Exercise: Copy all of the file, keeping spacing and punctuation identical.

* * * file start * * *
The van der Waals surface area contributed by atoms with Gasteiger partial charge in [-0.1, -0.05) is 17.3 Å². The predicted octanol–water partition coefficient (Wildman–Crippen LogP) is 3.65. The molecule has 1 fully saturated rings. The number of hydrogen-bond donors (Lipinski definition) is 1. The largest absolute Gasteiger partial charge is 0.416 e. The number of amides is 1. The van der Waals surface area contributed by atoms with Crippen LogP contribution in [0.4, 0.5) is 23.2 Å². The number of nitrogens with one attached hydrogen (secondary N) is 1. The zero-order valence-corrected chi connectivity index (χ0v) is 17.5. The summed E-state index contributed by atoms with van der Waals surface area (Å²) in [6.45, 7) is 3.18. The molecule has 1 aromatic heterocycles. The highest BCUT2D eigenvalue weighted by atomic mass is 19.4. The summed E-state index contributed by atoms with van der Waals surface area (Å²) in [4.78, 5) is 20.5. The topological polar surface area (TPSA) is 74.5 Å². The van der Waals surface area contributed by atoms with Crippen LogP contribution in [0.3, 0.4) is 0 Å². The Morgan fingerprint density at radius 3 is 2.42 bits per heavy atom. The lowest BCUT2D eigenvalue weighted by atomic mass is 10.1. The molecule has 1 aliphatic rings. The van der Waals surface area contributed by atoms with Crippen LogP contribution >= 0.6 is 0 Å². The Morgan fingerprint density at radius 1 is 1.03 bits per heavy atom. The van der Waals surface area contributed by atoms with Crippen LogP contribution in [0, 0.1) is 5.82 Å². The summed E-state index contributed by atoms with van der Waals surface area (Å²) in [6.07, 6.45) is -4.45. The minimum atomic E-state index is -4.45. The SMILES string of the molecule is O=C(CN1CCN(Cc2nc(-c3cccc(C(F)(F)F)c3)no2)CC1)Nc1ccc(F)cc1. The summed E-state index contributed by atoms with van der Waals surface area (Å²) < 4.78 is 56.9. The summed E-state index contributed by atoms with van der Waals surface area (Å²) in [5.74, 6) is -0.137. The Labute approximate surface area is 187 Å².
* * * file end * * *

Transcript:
The van der Waals surface area contributed by atoms with Gasteiger partial charge in [-0.1, -0.05) is 17.3 Å². The predicted octanol–water partition coefficient (Wildman–Crippen LogP) is 3.65. The molecule has 1 fully saturated rings. The number of hydrogen-bond donors (Lipinski definition) is 1. The largest absolute Gasteiger partial charge is 0.416 e. The number of amides is 1. The van der Waals surface area contributed by atoms with Crippen LogP contribution in [0.4, 0.5) is 23.2 Å². The number of nitrogens with one attached hydrogen (secondary N) is 1. The zero-order valence-corrected chi connectivity index (χ0v) is 17.5. The summed E-state index contributed by atoms with van der Waals surface area (Å²) in [6.45, 7) is 3.18. The molecule has 1 aromatic heterocycles. The highest BCUT2D eigenvalue weighted by atomic mass is 19.4. The summed E-state index contributed by atoms with van der Waals surface area (Å²) in [4.78, 5) is 20.5. The topological polar surface area (TPSA) is 74.5 Å². The van der Waals surface area contributed by atoms with Crippen LogP contribution in [0.3, 0.4) is 0 Å². The Morgan fingerprint density at radius 3 is 2.42 bits per heavy atom. The lowest BCUT2D eigenvalue weighted by atomic mass is 10.1. The molecule has 1 aliphatic rings. The van der Waals surface area contributed by atoms with Crippen LogP contribution >= 0.6 is 0 Å². The Morgan fingerprint density at radius 1 is 1.03 bits per heavy atom. The van der Waals surface area contributed by atoms with Crippen LogP contribution in [0, 0.1) is 5.82 Å². The summed E-state index contributed by atoms with van der Waals surface area (Å²) in [6.07, 6.45) is -4.45. The minimum atomic E-state index is -4.45. The SMILES string of the molecule is O=C(CN1CCN(Cc2nc(-c3cccc(C(F)(F)F)c3)no2)CC1)Nc1ccc(F)cc1. The summed E-state index contributed by atoms with van der Waals surface area (Å²) < 4.78 is 56.9. The summed E-state index contributed by atoms with van der Waals surface area (Å²) in [5.74, 6) is -0.137. The Labute approximate surface area is 187 Å².